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Abdulsalam M.,University of Witwatersrand | Abdulsalam M.,Umaru Musa YarAdua University | Joubert D.P.,University of Witwatersrand
Physica Status Solidi (B) Basic Research | Year: 2016

We present first principles calculations of the electronic and optical properties of bulk and monolayer structures for four transition metal chalcogenides, MX2 (M=Zr and Hf; X=S, Se), using a post density functional many-body perturbation GW approximation in conjunction with the Bethe-Selpeter approximation (GW-BSE). Optical absorption spectra predict the presence of a strongly bound exciton that lies below the direct band gap in two bulk (HfS2 and ZrSe2) and in all the monolayer structures. The binding energy of the excitons are predicted to lie between 0.11 and 0.96eV. © 2016 WILEY-VCH Verlag GmbH & Co. KGaA, Weinheim. Source

Saulawa L.A.,Katsina University | Yaradua A.I.,Umaru Musa YarAdua University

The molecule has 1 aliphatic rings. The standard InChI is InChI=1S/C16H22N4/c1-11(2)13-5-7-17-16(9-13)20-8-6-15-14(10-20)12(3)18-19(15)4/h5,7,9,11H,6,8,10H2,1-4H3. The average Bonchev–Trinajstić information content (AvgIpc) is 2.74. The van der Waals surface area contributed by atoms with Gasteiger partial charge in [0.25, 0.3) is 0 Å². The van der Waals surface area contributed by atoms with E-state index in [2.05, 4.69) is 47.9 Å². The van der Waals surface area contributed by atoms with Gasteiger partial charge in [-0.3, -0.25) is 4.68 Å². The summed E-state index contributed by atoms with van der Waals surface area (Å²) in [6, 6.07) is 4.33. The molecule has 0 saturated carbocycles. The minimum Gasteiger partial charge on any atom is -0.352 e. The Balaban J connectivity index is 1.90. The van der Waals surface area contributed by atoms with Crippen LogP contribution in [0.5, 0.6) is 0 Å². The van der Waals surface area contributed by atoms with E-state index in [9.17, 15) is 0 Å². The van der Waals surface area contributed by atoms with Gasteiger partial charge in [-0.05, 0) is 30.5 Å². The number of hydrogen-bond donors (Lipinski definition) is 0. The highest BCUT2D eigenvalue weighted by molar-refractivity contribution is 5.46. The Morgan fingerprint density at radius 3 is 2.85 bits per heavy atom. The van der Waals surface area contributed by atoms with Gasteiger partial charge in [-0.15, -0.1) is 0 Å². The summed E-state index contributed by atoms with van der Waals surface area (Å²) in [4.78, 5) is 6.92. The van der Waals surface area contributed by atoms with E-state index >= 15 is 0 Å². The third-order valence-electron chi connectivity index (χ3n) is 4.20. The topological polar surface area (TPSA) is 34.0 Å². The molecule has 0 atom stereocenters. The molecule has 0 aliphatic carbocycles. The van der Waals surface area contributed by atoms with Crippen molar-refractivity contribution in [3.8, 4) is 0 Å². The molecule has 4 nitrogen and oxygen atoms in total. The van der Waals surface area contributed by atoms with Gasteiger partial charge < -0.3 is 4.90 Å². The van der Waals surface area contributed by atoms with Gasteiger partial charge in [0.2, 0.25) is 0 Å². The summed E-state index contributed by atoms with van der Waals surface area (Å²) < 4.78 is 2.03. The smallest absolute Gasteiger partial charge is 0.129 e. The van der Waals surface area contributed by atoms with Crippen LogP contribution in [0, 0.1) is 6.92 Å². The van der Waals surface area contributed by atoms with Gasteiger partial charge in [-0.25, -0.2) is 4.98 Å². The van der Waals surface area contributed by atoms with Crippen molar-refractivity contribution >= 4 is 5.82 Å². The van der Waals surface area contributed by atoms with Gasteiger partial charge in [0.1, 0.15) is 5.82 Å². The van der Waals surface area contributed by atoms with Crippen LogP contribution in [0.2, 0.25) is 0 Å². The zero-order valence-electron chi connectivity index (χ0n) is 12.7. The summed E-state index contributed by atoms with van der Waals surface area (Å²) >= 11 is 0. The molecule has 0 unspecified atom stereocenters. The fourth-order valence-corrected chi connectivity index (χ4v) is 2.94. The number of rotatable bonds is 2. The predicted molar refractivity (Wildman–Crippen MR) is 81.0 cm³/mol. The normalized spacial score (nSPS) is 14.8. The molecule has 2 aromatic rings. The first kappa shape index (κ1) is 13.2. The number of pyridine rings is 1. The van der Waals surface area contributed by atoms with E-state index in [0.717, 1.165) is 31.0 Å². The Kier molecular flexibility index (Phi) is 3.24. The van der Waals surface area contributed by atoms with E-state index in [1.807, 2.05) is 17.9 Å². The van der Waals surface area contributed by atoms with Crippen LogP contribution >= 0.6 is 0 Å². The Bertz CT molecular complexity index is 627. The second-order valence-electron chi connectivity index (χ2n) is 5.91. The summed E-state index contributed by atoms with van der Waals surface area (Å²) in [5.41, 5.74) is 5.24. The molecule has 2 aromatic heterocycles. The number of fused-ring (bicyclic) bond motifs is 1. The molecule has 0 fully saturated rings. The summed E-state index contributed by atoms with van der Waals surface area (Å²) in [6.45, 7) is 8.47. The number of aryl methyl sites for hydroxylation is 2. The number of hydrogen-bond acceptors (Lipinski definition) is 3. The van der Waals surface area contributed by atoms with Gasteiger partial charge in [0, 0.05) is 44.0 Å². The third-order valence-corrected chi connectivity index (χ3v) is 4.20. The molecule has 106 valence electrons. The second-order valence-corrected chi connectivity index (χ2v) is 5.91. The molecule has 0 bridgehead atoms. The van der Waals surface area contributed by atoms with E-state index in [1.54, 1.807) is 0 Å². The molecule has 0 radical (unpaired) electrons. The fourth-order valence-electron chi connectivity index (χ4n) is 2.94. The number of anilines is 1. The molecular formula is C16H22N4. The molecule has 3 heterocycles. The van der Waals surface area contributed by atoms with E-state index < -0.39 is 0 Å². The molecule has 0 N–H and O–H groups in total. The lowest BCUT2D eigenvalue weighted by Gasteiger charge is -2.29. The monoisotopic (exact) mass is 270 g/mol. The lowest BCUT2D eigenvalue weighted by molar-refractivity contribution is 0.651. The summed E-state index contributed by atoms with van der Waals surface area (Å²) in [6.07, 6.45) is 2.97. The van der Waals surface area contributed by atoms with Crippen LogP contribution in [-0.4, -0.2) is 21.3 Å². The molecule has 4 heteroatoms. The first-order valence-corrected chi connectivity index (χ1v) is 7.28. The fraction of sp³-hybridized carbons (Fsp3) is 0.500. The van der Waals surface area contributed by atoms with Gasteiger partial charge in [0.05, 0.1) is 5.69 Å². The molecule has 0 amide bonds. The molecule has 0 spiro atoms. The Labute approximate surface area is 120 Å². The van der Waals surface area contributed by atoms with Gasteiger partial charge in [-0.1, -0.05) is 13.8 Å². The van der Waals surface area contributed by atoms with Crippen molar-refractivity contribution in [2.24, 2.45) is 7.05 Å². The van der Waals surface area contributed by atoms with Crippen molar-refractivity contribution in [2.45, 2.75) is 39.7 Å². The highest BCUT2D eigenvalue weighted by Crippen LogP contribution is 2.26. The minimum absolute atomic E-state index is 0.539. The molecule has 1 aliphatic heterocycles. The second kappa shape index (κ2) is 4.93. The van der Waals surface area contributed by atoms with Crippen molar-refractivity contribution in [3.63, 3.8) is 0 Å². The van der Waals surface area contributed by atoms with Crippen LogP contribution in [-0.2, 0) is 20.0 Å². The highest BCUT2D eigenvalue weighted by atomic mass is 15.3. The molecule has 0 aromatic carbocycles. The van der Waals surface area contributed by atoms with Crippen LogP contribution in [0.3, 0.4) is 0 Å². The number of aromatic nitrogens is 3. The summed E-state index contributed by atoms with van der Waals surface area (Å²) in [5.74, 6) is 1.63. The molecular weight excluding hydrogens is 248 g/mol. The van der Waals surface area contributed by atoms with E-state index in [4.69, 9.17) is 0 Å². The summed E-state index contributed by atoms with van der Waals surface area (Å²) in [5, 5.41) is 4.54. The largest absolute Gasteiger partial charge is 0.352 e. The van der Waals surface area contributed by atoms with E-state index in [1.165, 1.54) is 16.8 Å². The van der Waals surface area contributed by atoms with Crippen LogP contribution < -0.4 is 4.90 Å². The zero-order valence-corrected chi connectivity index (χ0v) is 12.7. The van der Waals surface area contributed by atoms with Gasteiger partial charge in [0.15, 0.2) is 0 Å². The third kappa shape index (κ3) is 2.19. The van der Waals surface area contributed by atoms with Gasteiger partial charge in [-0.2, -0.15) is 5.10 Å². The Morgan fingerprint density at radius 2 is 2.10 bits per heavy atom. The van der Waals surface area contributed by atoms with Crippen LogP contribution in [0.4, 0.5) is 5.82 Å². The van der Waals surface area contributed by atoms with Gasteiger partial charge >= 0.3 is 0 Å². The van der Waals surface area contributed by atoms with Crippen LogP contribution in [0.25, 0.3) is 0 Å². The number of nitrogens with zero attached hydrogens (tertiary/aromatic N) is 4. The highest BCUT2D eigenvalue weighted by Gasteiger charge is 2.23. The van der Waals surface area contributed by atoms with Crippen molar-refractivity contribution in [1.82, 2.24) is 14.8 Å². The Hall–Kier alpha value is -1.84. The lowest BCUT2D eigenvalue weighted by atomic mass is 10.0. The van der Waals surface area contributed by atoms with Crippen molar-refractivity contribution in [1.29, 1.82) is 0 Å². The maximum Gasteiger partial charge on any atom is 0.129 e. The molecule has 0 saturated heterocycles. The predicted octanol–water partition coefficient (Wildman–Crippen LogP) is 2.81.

Pakistan Journal of Nutrition | Year: 2014

Effect of different processing methods on chemical profile of Baobab (Adansonia digitata) seed meal was investigated. Raw Baobab seeds were collected for the study. Five different processing methods (Boiling, toasting, soaking, soak and boiling and sprouting) were used. All the processed seeds with the exception of toasted seeds were oven dried before milling for chemical analysis. Result of the study shows that raw baobab seed contains 28.85% CP with a reasonable amount of mineral and energy, it also contain some anti-nutritional factors. Processing significantly reduced crude protein, mineral and anti nutrition factors content but improved energy content. Boiling gave the least percentage reduction of crude protein and highest percentage reduction of anti nutritional factor. Boiling processing is recommended for baobab seed. © Asian Network for Scientific Information, 2014. Source

Ibrahim M.A.,Ahmadu Bello University | Mohammed A.,Ahmadu Bello University | Isah M.B.,Umaru Musa YarAdua University | Aliyu A.B.,Ahmadu Bello University
Journal of Ethnopharmacology | Year: 2014